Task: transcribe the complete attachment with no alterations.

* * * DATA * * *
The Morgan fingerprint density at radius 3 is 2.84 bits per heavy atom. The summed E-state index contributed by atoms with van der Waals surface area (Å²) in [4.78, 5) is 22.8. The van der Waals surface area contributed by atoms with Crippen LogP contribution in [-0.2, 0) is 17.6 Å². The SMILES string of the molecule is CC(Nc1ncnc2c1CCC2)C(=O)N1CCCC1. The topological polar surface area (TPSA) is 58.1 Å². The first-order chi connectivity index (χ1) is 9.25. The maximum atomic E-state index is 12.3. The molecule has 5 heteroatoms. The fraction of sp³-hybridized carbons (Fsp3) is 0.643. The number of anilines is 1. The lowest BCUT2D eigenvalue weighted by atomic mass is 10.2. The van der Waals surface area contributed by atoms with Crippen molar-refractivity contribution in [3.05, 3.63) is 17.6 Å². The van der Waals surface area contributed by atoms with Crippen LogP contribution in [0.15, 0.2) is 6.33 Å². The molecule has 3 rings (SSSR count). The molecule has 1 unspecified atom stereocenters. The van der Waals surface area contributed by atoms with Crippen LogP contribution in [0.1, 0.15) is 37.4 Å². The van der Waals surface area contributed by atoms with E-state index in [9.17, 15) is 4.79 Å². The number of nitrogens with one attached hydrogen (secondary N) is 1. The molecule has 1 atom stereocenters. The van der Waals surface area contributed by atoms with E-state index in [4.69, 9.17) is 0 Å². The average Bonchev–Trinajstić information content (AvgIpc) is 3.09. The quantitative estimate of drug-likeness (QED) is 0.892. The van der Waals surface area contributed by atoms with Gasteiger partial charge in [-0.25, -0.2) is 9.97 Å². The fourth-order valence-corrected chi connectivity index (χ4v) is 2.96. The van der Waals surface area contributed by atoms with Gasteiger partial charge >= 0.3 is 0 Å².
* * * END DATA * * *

The Morgan fingerprint density at radius 3 is 2.84 bits per heavy atom. The summed E-state index contributed by atoms with van der Waals surface area (Å²) in [4.78, 5) is 22.8. The van der Waals surface area contributed by atoms with Crippen LogP contribution in [-0.2, 0) is 17.6 Å². The SMILES string of the molecule is CC(Nc1ncnc2c1CCC2)C(=O)N1CCCC1. The topological polar surface area (TPSA) is 58.1 Å². The first-order chi connectivity index (χ1) is 9.25. The maximum atomic E-state index is 12.3. The molecule has 5 heteroatoms. The fraction of sp³-hybridized carbons (Fsp3) is 0.643. The number of anilines is 1. The lowest BCUT2D eigenvalue weighted by atomic mass is 10.2. The van der Waals surface area contributed by atoms with Crippen molar-refractivity contribution in [3.05, 3.63) is 17.6 Å². The van der Waals surface area contributed by atoms with Crippen LogP contribution in [0.15, 0.2) is 6.33 Å². The molecule has 3 rings (SSSR count). The molecule has 1 unspecified atom stereocenters. The van der Waals surface area contributed by atoms with Crippen LogP contribution in [0.1, 0.15) is 37.4 Å². The van der Waals surface area contributed by atoms with E-state index in [9.17, 15) is 4.79 Å². The number of nitrogens with one attached hydrogen (secondary N) is 1. The molecule has 1 atom stereocenters. The van der Waals surface area contributed by atoms with E-state index in [4.69, 9.17) is 0 Å². The average Bonchev–Trinajstić information content (AvgIpc) is 3.09. The quantitative estimate of drug-likeness (QED) is 0.892. The van der Waals surface area contributed by atoms with Gasteiger partial charge in [-0.25, -0.2) is 9.97 Å². The fourth-order valence-corrected chi connectivity index (χ4v) is 2.96. The van der Waals surface area contributed by atoms with Gasteiger partial charge >= 0.3 is 0 Å².